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USS John L. Hall (FFG 32)

- decommissioned -

USS JOHN L. HALL was one of the OLIVER HAZARD PERRY class guided missile frigates and the eleventh ship in that class built by Bath Iron Works in Maine. Assigned to Western Hemisphere Group, JOHN L. HALL mainly operated in the Caribbean Sea and near South America, conducting counter-drug operations and bi-lateral/multi-lateral training exercises with South American navies. Western Hemisphere Group ships could also be called upon on short notice to surge and replace other battle group units for short periods of time in other areas. On March 9, 2012, the JOHN L. HALL was decommissioned at her homeport Mayport, Fla.

General Characteristics:Awarded: January 23, 1978
Keel laid: January 5, 1981
Launched: July 24, 1981
Commissioned: June 26, 1982
Decommissioned: March 9, 2012
Builder: Bath Iron Works, Bath, Maine
Propulsion system: two General Electric LM 2500 gas turbines, two 350 Horsepower Electric Drive Auxiliary Propulsion Units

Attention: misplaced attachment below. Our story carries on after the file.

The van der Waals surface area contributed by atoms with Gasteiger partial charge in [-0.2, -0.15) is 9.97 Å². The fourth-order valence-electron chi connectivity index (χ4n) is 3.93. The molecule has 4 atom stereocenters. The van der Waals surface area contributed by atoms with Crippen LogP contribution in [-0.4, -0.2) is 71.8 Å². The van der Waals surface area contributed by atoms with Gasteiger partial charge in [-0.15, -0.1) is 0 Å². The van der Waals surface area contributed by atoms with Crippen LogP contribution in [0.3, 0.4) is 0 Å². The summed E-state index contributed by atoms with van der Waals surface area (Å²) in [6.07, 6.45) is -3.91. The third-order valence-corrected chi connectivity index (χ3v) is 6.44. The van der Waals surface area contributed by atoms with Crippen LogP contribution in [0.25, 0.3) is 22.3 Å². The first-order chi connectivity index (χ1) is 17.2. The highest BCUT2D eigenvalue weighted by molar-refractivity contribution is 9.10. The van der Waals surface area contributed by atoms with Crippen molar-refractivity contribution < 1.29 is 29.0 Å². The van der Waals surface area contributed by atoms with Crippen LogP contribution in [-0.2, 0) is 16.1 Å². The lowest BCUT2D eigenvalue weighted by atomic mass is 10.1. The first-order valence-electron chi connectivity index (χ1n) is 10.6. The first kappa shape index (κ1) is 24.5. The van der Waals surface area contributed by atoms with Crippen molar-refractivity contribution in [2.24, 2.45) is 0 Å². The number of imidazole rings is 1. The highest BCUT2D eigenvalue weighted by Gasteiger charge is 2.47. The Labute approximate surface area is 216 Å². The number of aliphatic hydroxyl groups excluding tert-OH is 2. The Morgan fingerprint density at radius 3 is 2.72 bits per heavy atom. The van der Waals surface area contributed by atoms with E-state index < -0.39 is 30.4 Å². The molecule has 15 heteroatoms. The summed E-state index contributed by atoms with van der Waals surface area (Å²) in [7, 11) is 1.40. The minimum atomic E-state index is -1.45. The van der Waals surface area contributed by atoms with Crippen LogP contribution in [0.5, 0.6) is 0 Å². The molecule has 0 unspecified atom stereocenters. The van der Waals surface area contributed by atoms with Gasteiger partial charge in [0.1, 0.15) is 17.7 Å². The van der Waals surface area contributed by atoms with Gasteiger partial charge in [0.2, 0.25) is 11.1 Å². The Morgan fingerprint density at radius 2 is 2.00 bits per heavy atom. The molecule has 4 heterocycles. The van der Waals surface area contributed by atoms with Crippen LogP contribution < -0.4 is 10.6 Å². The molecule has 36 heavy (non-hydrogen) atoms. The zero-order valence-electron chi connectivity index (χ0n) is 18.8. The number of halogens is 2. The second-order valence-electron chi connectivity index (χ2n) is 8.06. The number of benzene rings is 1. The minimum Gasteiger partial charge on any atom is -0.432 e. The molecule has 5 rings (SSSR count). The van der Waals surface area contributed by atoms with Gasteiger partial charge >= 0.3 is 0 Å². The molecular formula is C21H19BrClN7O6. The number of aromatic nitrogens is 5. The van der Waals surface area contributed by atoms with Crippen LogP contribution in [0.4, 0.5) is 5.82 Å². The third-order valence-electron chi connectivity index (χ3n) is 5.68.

Propellers: one
Blades on each Propeller: five
Length: 453 feet (138 meters)
Beam: 47 feet (14.32 meters)
Draft: 24,6 feet (7.5 meters)
Displacement: 4,100 tons
Speed: 28+ knots
Aircraft: two SH-60 Sea Hawk (LAMPS 3)
Armament: one Mk 75 76mm/62 caliber rapid firing gun, MK 32 ASW torpedo tubes (two triple mounts), one Phalanx CIWS
Crew: 17 Officers and 198 Enlisted


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Crew List:

This section contains the names of sailors who served aboard USS JOHN L. HALL. It is no official listing but contains the names of sailors who submitted their information.


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About the Ship's Name:

General Dwight D. Eisenhower gave him the nickname "Viking of Assault". General George Patton, tough critic of fellow military leaders, heaped high praise on him. He was one of the toughest and best athletes of the U.S. Naval Academy.

These descriptions of Admiral John L. Hall, Jr., for whom the ship is named, were befitting of his huge frame, his daring military exploits and his prowess as an athlete.